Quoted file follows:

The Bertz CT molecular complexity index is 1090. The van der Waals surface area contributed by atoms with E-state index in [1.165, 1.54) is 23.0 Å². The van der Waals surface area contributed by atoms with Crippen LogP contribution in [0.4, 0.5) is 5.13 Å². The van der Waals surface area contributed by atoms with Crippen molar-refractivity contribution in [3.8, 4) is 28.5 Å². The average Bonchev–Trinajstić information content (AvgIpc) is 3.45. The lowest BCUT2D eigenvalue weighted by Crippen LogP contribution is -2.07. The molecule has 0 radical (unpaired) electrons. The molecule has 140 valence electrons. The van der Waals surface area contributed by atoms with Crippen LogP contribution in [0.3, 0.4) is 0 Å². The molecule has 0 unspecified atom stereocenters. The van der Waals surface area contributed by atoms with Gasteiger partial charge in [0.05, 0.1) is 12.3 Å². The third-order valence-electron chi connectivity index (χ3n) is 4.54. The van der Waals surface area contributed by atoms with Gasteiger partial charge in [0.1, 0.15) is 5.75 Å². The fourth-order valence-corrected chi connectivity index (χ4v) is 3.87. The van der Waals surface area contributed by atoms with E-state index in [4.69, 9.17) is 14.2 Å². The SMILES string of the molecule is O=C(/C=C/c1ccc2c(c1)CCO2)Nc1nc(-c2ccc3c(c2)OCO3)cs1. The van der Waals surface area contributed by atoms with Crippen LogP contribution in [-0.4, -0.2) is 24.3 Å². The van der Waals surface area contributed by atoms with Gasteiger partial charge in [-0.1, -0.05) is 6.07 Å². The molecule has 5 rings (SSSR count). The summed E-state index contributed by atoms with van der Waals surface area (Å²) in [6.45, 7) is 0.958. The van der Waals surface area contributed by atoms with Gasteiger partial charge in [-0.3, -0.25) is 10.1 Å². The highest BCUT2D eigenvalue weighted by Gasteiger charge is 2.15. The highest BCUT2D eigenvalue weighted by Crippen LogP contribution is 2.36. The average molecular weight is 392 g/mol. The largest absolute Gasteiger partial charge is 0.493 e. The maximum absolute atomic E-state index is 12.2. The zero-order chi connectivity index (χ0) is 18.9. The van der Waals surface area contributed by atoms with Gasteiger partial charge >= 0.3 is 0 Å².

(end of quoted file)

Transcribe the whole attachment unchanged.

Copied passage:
The Bertz CT molecular complexity index is 1090. The van der Waals surface area contributed by atoms with E-state index in [1.165, 1.54) is 23.0 Å². The van der Waals surface area contributed by atoms with Crippen LogP contribution in [0.4, 0.5) is 5.13 Å². The van der Waals surface area contributed by atoms with Crippen molar-refractivity contribution in [3.8, 4) is 28.5 Å². The average Bonchev–Trinajstić information content (AvgIpc) is 3.45. The lowest BCUT2D eigenvalue weighted by Crippen LogP contribution is -2.07. The molecule has 0 radical (unpaired) electrons. The molecule has 140 valence electrons. The van der Waals surface area contributed by atoms with Crippen LogP contribution in [0.3, 0.4) is 0 Å². The molecule has 0 unspecified atom stereocenters. The van der Waals surface area contributed by atoms with Gasteiger partial charge in [0.05, 0.1) is 12.3 Å². The third-order valence-electron chi connectivity index (χ3n) is 4.54. The van der Waals surface area contributed by atoms with Gasteiger partial charge in [0.1, 0.15) is 5.75 Å². The fourth-order valence-corrected chi connectivity index (χ4v) is 3.87. The van der Waals surface area contributed by atoms with E-state index in [4.69, 9.17) is 14.2 Å². The SMILES string of the molecule is O=C(/C=C/c1ccc2c(c1)CCO2)Nc1nc(-c2ccc3c(c2)OCO3)cs1. The van der Waals surface area contributed by atoms with Crippen LogP contribution in [-0.4, -0.2) is 24.3 Å². The van der Waals surface area contributed by atoms with Gasteiger partial charge in [-0.1, -0.05) is 6.07 Å². The molecule has 5 rings (SSSR count). The summed E-state index contributed by atoms with van der Waals surface area (Å²) in [6.45, 7) is 0.958. The van der Waals surface area contributed by atoms with Gasteiger partial charge in [-0.3, -0.25) is 10.1 Å². The highest BCUT2D eigenvalue weighted by Gasteiger charge is 2.15. The highest BCUT2D eigenvalue weighted by Crippen LogP contribution is 2.36. The average molecular weight is 392 g/mol. The largest absolute Gasteiger partial charge is 0.493 e. The maximum absolute atomic E-state index is 12.2. The zero-order chi connectivity index (χ0) is 18.9. The van der Waals surface area contributed by atoms with Gasteiger partial charge >= 0.3 is 0 Å².